The horses I pick at Happy Valley normally trail in last. Just ask Eddie Fitzgibbon and his mates from the International Cricket Council who were with me on Wednesday night at the Hong Kong Cricket Club box. They thought I had the inside track, what with my connections to the tipsters at this newspaper, and plied me with requests for 'sure bets'. Those calls died down after the first couple of races.
Having said that, here is a great tip - HSBC will become title sponsor of the Hong Kong Sevens next year. It is a done deal, according to my sources.
The institution that played a huge role in the formative years of the Hong Kong Sevens is coming back. Both the Hong Kong Rugby Football Union and the bank itself played a straight bat the other day when I buttonholed officials individually. But it is apparently the worst kept secret in town.
I thought if anyone should know, it would be Giles Morgan, HSBC's giant lock forward and group head of sponsorship. So I cornered him and popped him the question last Wednesday at HSBC's announcement that it was backing the Asian Five Nations for another three years. With all the grace of a ballerina, Morgan sidestepped the question. He said for now the bank was happy sponsoring the collective series - the IRB Sevens World Series and the Asian Sevens Series - rather than the individual tournaments.
His explanation looked as solid as a smokescreen. Trevor Gregory, the HKRFU's genial chairman, had in earlier conversations said the union would welcome HSBC, or for that matter any other sponsor for the Hong Kong Sevens once the current lease with Credit Suisse lapses at the end of this year's tournament on March 27.
Credit Suisse has been a great friend to the Sevens, coming in at a time when the world and Asian economies were in a bad state in 1998. The tournament owes a lot to Credit Suisse, which rushed in to save an event in distress after investment firm Peregrine had collapsed weeks before the kick-off.
Along with Cathay Pacific, Credit Suisse has helped maintain the city's premier sporting event, if not improve it to unparalleled new heights.
But all good things must come to an end, allowing the world's global bank to step in. That is the feeling in rugby circles. All the signs point to an HSBC/Cathay Pacific Hong Kong Sevens from 2012.
It makes sense now that the bank is heavily involved in rugby, both in Asia and around the world. A few months ago, it came on board as the first title sponsor of the IRB Sevens Series, which takes in eight destinations around the world.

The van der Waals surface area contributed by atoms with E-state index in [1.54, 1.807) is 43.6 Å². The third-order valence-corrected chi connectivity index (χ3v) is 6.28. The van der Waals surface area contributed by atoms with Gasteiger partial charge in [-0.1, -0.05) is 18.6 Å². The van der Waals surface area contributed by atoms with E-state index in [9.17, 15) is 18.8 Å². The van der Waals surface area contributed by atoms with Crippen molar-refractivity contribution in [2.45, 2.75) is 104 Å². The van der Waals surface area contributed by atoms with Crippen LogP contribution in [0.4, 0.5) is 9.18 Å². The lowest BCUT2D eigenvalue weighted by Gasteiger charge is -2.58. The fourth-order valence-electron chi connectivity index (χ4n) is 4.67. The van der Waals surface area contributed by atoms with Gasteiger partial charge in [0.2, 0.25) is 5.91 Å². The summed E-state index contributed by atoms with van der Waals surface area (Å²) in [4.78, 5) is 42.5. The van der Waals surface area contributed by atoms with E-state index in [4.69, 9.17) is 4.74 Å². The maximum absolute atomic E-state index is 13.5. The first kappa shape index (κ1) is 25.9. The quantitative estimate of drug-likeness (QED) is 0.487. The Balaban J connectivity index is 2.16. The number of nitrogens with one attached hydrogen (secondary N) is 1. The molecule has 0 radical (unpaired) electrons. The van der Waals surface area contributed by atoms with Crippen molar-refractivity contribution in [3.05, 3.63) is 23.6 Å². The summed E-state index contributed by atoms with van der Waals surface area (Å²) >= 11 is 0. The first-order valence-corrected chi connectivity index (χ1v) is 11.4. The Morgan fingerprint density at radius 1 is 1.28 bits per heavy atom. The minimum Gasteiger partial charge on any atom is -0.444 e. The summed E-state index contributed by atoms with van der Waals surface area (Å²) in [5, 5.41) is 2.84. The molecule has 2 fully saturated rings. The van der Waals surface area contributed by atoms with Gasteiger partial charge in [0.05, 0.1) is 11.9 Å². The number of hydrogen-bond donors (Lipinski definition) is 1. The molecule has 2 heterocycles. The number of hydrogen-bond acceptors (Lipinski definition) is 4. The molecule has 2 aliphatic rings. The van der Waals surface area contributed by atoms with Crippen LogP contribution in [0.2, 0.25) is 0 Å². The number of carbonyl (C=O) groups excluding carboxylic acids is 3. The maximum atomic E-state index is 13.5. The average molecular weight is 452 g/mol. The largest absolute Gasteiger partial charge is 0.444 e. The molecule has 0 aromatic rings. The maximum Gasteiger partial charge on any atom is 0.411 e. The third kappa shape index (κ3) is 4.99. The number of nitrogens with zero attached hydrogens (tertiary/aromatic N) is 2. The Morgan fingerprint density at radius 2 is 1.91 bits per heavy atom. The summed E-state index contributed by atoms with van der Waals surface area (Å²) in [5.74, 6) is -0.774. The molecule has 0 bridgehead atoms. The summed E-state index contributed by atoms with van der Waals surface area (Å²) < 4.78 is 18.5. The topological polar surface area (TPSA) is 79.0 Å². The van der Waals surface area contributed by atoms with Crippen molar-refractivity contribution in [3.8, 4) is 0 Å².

This season, seven of the eight stops will feature heavy HSBC branding at the grounds. The Dubai Sevens, which kick-started the 2010-11 season, was heavily festooned with red and white signage at the stadium. It was the same in George, South Africa, where the second leg was held. It will be the same at all other venues, barring Hong Kong Stadium from March 25-27. Due to the Hong Kong Sevens' existing agreement with Credit Suisse, the other bank will have to stay away. But for how long?
HSBC's announcement this week that it will be coming in as title sponsor of the fledgling Asian Sevens Series is further evidence of how it views the abbreviated form of the game as a crucial part of its marketing strategy worldwide. By expanding this series into India and Thailand, the bank increases its profile in two key markets, especially India.
In the past, HSBC was a major sponsor of Formula One racing, even having its own team. But that approach was soon felt to be ineffective and it was decided to move into other sports.
The two it chose were golf and rugby. There must be a prophet lurking somewhere in that establishment, for both choices have proven to be highly effective with the two sports being admitted into the Olympic family.
In 2016, in Rio de Janeiro, golf and rugby will become Olympic medal sports. The timing couldn't have been better. With these two sports - sevens in rugby - taking on Olympic status, all countries around the world will be eager to promote and develop the game.
The Olympic nod means that rugby will acquire cult status in places like China and India, two huge markets for the bank. China is already pouring resources into sevens. Each of the 22 provinces will be bound to take up the game for, at the next National Games, sevens will be featured for the first time.
Having acquired branding rights to the world series as well as the Asian series, HSBC's next move will surely be to align itself with the world's most popular sevens tournament. It makes sense.
So there you have it. You read it here first. Enjoy the Sevens this year - that is if you managed to get a ticket yesterday - for it will be the chance to say farewell to a sponsor that has stood beside the tournament in times of need.
Then get ready to welcome back the prodigal sponsor. This is my tip - believe it or not. But then again, as the cricket boys found out the other night, there is many a slip between the cup and the lip. Darn those horses.